When typing on a computer, you occasionally want to press and hold a key, rather than pressing it multiple times. This is often the most useful for the arrow keys, delete, and backspace as you rarely need to type the same letter more than a couple of times in a row.
If you press and hold a key down, you may notice that there’s a delay between the first response and all of the others. Linux Mint offers you the ability to control both this delay and how fast the key is repeated once the initial delay has passed.
To configure the key repeat delay and speed, you need to go into the keyboard options. To do so, press the Super key, then type “Keyboard” and hit enter.
Tip: The “Super” key is the name that many Linux distributions use to refer to the Windows key or the Apple “Command” key, while avoiding any risk of trademark issues.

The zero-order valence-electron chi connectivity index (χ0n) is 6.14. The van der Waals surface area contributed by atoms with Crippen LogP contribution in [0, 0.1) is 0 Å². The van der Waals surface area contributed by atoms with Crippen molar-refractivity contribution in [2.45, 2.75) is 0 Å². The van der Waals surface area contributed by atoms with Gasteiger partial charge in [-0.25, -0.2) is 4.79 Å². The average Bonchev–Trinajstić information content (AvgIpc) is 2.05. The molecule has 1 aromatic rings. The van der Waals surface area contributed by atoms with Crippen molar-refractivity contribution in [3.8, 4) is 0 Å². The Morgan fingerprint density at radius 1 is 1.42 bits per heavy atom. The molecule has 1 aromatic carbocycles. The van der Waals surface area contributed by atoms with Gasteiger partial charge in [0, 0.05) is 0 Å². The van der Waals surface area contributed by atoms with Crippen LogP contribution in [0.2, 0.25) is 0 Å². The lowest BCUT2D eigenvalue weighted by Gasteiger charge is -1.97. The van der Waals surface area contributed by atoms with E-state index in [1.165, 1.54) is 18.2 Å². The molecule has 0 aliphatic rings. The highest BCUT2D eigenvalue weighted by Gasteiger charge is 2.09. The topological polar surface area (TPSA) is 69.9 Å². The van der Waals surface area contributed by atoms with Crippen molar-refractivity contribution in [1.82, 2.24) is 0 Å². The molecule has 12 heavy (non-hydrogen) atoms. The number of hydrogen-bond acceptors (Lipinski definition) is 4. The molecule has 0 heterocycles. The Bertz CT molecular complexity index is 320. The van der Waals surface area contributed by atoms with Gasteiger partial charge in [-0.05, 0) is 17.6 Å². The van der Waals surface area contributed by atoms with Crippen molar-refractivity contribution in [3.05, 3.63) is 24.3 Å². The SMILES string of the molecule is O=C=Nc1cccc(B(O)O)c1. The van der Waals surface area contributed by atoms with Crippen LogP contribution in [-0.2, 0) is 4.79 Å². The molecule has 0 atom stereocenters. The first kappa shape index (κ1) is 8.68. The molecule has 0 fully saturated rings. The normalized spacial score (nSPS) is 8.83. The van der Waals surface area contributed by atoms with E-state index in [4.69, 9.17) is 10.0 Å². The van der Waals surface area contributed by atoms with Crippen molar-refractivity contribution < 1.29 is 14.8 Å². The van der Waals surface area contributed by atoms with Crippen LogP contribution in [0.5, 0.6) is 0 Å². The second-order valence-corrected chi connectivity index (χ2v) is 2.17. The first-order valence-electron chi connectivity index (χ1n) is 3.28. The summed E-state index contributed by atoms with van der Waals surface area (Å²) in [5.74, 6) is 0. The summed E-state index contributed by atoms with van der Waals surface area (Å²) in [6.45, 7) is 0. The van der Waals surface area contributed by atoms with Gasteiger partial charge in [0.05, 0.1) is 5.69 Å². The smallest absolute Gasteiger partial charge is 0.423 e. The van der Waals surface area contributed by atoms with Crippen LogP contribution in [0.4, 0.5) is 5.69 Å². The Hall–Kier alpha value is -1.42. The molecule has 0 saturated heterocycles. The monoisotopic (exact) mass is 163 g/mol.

Once in the default “Typing” tab of the keyboard options, you’ll find the repeat options in the “Key repeat” section. To disable key repeating entirely, click the “Enable key repeat” slider to the “Off” position.
You can configure the delay between you holding the key down and the second registered key input by adjusting the “Repeat delay” slider. You can also configure how fast the key is repeated once the initial delay has passed with the “Repeat speed” slider.
Lowering the delay too low could result in you accidentally repeating key presses when typing normally. The repeat speed should be primarily be aimed at being fast enough that you can reliably release the key exactly when you want to. It’s recommended that you open a window you can type in and test the settings until you’re happy with them.